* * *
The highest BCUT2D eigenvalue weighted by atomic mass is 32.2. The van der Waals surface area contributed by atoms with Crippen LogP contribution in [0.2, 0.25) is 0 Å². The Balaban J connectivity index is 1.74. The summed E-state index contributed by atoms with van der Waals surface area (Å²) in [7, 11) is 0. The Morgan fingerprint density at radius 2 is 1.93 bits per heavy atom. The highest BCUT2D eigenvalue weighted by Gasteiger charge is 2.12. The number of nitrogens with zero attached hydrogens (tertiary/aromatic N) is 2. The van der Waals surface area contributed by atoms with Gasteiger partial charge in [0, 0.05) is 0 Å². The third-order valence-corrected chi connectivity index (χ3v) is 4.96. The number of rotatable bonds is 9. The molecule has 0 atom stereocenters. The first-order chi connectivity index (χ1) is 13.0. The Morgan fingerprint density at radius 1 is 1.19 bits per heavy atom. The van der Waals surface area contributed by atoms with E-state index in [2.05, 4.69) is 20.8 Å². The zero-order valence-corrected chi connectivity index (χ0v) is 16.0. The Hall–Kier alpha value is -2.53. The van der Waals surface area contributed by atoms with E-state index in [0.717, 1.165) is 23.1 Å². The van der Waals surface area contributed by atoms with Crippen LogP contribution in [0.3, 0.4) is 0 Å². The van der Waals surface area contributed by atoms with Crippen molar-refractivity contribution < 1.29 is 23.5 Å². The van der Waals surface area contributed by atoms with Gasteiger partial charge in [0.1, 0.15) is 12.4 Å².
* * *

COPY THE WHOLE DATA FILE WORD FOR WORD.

The highest BCUT2D eigenvalue weighted by atomic mass is 32.2. The van der Waals surface area contributed by atoms with Crippen LogP contribution in [0.2, 0.25) is 0 Å². The Balaban J connectivity index is 1.74. The summed E-state index contributed by atoms with van der Waals surface area (Å²) in [7, 11) is 0. The Morgan fingerprint density at radius 2 is 1.93 bits per heavy atom. The highest BCUT2D eigenvalue weighted by Gasteiger charge is 2.12. The number of nitrogens with zero attached hydrogens (tertiary/aromatic N) is 2. The van der Waals surface area contributed by atoms with Gasteiger partial charge in [0, 0.05) is 0 Å². The third-order valence-corrected chi connectivity index (χ3v) is 4.96. The number of rotatable bonds is 9. The molecule has 0 atom stereocenters. The first-order chi connectivity index (χ1) is 13.0. The Morgan fingerprint density at radius 1 is 1.19 bits per heavy atom. The van der Waals surface area contributed by atoms with E-state index in [2.05, 4.69) is 20.8 Å². The zero-order valence-corrected chi connectivity index (χ0v) is 16.0. The Hall–Kier alpha value is -2.53. The van der Waals surface area contributed by atoms with E-state index in [0.717, 1.165) is 23.1 Å². The van der Waals surface area contributed by atoms with Crippen LogP contribution in [0.3, 0.4) is 0 Å². The van der Waals surface area contributed by atoms with Crippen molar-refractivity contribution < 1.29 is 23.5 Å². The van der Waals surface area contributed by atoms with Gasteiger partial charge in [0.1, 0.15) is 12.4 Å².